Fresh Shincha Japanese Tea

What is Shincha?

June 19, 2023



Shincha, also known as "new tea" or "first flush tea," holds a significant place in Japanese tea culture. It refers to the very first harvest of young tea leaves in the spring season. This highly anticipated and celebrated tea offers a unique and distinct flavor profile, making it a sought-after delicacy among tea connoisseurs that we eagerly await every year. Several key points associated with shincha encompass its significance, cultivation, production, flavors, and cultural importance. Though in our modern times it's possible to keep tea fresh for up to a year or more, Shincha is an experience not to be missed within the fresh Spring season.


Shincha is made from the first tender leaves of the tea plant, Camellia sinensis. The cultivation of shincha involves careful nurturing of tea plants throughout the winter season, allowing them to gather nutrients and store energy for the spring growth. The tea plants are carefully pruned to encourage new shoots, which are plucked by hand during the early spring harvest. This meticulous cultivation process contributes to the exceptional quality and flavor of shincha.


Two people harvest fresh shincha in a tea field in Japan

Harvesting in the field


After harvesting, the leaves undergo minimal processing to preserve their delicate qualities. The leaves are steamed to halt oxidation, preserving their vibrant green color and enhancing their fresh aroma. Following steaming, the leaves are gently rolled and dried to remove excess moisture. This minimal processing helps retain the tea's natural flavors and nutrients, resulting in a distinct taste that sets shincha apart from other teas.


A cup of freshly brewed shincha


Cultural Importance:
Shincha holds a special place in Japanese tea culture, signifying the arrival of spring and the renewal of life. It is eagerly awaited by tea lovers who appreciate its limited availability and the transient nature of its flavors. The tradition of celebrating shincha goes beyond the enjoyment of its taste; it embodies the appreciation of nature's cycles and the fleeting beauty of seasonal treasures. 


Availability and Appreciation:
Shincha is typically available for a short period, usually from April to early June. Due to its limited production, it is highly valued and sought after both domestically and internationally. Tea enthusiasts eagerly await the release of shincha each year, often pre-ordering to secure their supply. 


Woman smells freshly harvested tea leaves in a factory located in Japan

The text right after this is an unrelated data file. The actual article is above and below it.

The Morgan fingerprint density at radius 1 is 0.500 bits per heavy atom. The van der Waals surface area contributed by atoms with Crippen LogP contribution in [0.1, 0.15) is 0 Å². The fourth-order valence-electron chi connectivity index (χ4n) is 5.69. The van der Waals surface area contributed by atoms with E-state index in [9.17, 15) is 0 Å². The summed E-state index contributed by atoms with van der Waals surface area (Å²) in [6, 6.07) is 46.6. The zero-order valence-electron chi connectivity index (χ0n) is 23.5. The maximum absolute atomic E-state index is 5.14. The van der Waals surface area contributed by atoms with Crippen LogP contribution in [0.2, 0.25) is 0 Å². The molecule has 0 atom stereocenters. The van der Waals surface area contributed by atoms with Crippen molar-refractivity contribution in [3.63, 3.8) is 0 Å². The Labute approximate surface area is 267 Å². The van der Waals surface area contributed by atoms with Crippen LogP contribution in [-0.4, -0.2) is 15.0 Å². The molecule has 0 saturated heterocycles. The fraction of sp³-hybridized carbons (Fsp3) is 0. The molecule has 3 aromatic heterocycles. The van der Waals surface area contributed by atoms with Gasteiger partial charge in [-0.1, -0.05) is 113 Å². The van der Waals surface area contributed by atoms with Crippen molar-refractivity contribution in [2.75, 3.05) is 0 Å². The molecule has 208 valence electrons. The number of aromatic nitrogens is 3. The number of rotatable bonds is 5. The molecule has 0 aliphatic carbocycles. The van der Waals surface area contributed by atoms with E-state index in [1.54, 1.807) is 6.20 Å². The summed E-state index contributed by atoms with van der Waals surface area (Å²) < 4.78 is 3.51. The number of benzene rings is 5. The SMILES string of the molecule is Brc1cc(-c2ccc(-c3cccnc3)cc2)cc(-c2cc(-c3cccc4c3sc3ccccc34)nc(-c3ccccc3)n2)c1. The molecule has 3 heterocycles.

Mizuba Team member smells the fresh harvest that just arrived from the field


What can I expect Shincha to taste like? 

Flavors and Aromas:
Shincha offers a unique and captivating taste that delights the senses. When brewed, it produces a vibrant green or yellow liquor with an enticing aroma reminiscent of fresh grass and steamed vegetables. The taste of shincha is often described as invigorating and complex, showcasing a delicate balance of sweetness and astringency. It is known for its pronounced umami flavor, which imparts a savory and brothy quality to the tea. Additionally, shincha may exhibit floral notes, such as hints of jasmine or cherry blossoms, adding further depth to its taste. As the tea lingers on the palate, a pleasant, lingering sweetness emerges, leaving a refreshing and satisfying aftertaste. All these flavor experiences can be attributed to a very special fact: the invigorating aroma of Shincha occurs because the tea contains a type of natural leaf alcohol, formula: C6H12O, which is only found in Japanese tea. 


Woman holds cup of shincha tea in a Japanese tea fieldDrinking fresh shincha in the field where it was grown


The flavor profile of shincha can vary depending on factors such as the tea cultivar, region of cultivation, and specific harvest conditions. For example, teas from the Uji region are known for their rich umami and vegetal flavors, while teas from Shizuoka may showcase more floral and citrusy notes. Each cup of shincha offers a journey of flavors, providing tea enthusiasts with an opportunity to explore the nuances and subtleties of this exceptional tea.


How to brew Shincha

When enjoying shincha, it is often recommended to brew it with care and precision to bring out its full range of flavors. Most choose to brew it along regular sencha guidelines, but you may also choose to use cooler water temperatures, typically around 60 to 70 degrees Celsius (140 to 160 degrees Fahrenheit) and shorter infusion times allow the tea's delicate characteristics to shine. Or, you can brew a little hotter temperature to bring out a heightened bright taste and very refreshing aroma of Shincha. This careful brewing technique preserves the tea's fresh and vibrant qualities, resulting in a truly captivating drinking experience.


 An array of tea pots and tea leaves cover a wooden table where sencha Japanese tea is being brewed
Sought-after shincha


In summary, shincha delights the palate with its invigorating taste and complex flavor profile. With its balanced sweetness, pleasant astringency, and prominent umami notes, shincha offers a unique sensory experience. The tea's fresh grassy aroma and floral undertones further enhance its allure. By savoring a cup of shincha, tea drinkers can embark on a journey of flavors, discovering the nuances and subtleties that make this tea a cherished treasure in Japanese tea culture.

Shincha's limited availability and cultural importance make it a highly sought-after tea among connoisseurs, showcasing the deep appreciation for the fleeting treasures of nature in Japanese tea culture.

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